A richly moving new novel of intricate family relations by award-winning Australian author John Clanchy.
Three sisters revisit the coastal house where they’d spent their childhood summers.
Neither Grace nor Rose, now both in their sixties, know why they are there for the first time in decades. But neither has been able to resist the summons of their imperious older sister, Sarah.
As the days of summer unfold, the intimate narratives of the sisters’ lives unfold. Each sister remembers the tragic fragments of a common past, but whenever they try to fit those fragments together, they find they never quite do.
Exactly why has Sarah summoned them to this last summer together, and why now? And why does she let day after day go by without telling them? Is she ill? Has it something to do with the estate, the house, the gardens, the orchards? What is Sarah’s secret? And why do the thoughts of all three sisters return time and again to their brother Billy?
Read John Clanchy’s deeply humane novel Sisters now and discover the mystery of emotions embedded in each sister’s secreted past.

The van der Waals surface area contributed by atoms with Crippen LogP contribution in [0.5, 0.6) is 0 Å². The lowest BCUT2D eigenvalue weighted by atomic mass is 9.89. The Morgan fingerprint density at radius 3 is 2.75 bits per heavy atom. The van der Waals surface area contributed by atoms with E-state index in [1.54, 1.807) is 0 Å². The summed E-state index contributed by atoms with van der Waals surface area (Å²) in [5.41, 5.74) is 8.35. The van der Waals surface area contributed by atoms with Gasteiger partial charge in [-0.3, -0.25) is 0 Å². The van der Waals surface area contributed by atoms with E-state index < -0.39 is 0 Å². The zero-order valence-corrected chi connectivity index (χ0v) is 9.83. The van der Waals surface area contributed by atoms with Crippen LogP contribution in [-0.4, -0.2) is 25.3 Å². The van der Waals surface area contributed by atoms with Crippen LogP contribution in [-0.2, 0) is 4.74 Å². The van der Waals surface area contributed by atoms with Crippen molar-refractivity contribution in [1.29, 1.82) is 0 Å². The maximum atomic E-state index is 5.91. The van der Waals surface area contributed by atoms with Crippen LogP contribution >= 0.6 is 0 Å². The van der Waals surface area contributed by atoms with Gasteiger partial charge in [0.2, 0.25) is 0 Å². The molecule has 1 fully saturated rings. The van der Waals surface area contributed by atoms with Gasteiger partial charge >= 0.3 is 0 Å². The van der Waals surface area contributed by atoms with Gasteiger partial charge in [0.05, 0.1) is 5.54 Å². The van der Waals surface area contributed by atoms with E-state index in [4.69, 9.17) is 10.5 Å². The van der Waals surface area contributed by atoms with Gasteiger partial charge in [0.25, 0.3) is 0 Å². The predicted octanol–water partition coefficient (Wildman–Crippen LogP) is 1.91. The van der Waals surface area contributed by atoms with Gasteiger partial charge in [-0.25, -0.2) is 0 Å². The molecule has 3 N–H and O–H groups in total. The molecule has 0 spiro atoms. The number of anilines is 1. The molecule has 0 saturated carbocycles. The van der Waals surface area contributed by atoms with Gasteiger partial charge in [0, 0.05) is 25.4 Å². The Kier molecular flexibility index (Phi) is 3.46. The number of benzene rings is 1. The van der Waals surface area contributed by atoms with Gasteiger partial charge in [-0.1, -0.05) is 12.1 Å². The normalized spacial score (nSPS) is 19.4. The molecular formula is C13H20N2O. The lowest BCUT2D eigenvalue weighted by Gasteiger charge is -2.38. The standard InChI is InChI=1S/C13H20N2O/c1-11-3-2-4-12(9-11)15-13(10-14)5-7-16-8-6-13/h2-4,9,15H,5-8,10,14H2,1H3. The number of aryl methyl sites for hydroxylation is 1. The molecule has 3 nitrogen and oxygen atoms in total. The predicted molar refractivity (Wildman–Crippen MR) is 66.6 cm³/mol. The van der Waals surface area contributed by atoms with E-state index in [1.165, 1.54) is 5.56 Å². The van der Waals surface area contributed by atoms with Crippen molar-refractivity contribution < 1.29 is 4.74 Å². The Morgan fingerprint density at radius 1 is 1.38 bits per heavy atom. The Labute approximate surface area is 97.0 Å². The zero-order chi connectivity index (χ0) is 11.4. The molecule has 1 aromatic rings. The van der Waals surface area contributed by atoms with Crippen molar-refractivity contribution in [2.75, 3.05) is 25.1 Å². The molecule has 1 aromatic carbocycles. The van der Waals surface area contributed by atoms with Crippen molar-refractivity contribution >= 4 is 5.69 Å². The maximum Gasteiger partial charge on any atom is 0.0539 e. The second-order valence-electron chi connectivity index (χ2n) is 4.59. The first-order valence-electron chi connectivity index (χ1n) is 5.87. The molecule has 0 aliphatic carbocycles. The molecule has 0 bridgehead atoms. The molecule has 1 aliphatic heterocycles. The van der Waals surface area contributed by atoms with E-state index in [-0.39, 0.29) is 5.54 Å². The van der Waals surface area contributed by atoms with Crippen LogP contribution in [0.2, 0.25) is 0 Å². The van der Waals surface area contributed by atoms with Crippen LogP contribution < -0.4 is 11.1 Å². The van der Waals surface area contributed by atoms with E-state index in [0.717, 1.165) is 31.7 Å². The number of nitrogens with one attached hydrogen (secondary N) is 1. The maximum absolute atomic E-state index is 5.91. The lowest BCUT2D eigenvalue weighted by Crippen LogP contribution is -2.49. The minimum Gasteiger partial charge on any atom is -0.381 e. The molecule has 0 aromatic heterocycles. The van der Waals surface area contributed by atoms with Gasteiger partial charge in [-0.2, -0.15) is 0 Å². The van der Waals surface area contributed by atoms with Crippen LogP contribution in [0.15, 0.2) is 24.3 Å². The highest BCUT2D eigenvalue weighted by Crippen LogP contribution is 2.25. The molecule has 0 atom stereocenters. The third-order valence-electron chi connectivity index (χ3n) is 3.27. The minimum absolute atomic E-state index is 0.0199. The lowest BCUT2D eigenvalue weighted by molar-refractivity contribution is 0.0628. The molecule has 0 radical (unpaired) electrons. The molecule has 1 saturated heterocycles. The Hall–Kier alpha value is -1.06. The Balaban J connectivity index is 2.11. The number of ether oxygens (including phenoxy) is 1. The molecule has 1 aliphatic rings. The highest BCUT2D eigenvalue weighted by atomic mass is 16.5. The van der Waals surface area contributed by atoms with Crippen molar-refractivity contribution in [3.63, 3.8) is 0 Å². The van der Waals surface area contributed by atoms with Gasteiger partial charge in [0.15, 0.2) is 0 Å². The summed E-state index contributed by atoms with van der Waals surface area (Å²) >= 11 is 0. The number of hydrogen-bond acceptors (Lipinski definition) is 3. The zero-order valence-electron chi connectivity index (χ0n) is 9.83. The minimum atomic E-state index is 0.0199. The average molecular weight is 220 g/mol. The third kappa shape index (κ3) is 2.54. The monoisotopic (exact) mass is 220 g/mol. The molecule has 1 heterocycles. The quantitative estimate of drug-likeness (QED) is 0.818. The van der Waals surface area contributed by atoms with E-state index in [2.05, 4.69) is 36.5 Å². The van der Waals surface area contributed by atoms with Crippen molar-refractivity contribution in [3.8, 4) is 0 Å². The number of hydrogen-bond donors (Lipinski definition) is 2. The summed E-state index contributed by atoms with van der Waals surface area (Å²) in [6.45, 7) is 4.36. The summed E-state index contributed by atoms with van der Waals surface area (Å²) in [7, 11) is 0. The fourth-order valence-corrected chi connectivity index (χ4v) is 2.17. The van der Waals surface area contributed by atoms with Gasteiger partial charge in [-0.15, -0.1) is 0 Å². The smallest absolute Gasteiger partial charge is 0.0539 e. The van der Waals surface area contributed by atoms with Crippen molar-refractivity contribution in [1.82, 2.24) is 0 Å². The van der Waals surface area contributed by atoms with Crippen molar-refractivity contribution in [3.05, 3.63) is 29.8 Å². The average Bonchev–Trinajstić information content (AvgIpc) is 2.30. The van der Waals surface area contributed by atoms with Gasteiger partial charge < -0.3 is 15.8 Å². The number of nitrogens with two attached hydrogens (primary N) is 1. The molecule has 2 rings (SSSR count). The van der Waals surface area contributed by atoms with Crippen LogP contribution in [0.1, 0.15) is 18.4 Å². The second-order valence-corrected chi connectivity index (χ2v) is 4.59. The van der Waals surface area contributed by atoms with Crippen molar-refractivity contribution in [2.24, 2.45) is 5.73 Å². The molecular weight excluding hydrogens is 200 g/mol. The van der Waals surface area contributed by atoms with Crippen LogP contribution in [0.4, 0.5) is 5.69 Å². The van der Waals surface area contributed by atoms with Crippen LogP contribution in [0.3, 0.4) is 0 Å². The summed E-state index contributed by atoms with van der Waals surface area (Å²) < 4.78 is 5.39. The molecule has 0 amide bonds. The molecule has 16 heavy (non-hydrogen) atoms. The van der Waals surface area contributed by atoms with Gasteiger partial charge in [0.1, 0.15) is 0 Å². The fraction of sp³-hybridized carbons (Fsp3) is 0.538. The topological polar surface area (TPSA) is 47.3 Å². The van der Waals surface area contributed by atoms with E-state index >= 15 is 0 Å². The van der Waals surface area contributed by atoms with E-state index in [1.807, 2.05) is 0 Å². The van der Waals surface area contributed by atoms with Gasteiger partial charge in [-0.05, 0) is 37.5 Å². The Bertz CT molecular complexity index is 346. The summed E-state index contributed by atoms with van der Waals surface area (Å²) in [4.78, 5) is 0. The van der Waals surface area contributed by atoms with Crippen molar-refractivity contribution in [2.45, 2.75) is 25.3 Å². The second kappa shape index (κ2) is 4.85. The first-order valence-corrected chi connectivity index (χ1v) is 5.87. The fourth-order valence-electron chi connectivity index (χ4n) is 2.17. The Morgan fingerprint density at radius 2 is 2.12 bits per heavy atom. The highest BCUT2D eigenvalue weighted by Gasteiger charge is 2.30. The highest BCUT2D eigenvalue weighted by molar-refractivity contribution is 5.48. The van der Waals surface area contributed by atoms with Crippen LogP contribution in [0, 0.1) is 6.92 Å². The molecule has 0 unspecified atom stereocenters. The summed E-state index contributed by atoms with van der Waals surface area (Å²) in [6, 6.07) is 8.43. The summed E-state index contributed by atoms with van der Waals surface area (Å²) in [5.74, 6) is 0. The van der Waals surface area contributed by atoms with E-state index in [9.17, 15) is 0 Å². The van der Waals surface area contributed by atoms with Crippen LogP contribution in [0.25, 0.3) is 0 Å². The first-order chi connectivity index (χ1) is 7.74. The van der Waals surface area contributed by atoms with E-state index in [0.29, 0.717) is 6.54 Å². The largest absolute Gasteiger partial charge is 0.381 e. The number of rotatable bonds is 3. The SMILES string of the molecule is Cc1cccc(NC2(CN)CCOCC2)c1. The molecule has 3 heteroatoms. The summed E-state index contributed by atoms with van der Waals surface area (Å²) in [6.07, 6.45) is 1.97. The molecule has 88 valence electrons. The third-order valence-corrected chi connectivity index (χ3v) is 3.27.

John wrote the first draft of Sisters at La Muse writers retreat in France.
Praise for John’s novels:
The Hard Word
Flawless and heartbreaking. . .
The Weekend Australian
. . . a small gem.
Australian Book Review
A sensitive exploration of memory, love and family . . . an ambitious, compelling novel across contemporary themes.
Judges’ citation, Winner of Australian Capital Territory Book of the Year, 2003
It is rare to find a male writer who is able to get under the skin of women’s understandings, but in The Hard Word John Clanchy does this with a wonderful empathy that finds the core of relationship and carefully brings it to light . . . How does he know such things?
Lessons from the Heart
John Clanchy’s sequel to The Hard Word . . . dazzles with his sure-footed conveyance of a young woman’s consciousness . . . Readers who value lightness of touch and have a sense of irony will warm to this book. As a book about self-reflection, it is outstanding.
The realisation of plot and character are wholly satisfying. This is a novel of heartbeats. We hear our own among the tumult of teenage indecision and danger . . . J. D. Salinger’s Holden Caulfield in Catcher in the Rye and Billy Casper in Barry Hines’s A Kestrel for a Knave come readily to mind.
The Sunday Age
Clanchy prefers to suggest rather than to describe, and the impact is as devastating as the discoveries made by Leo Colston in L. P. Hartley’s The Go-Between.
The Canberra Times
The story is like a road movie into the centre of what it means to be Australian . . . a rite of passage experience.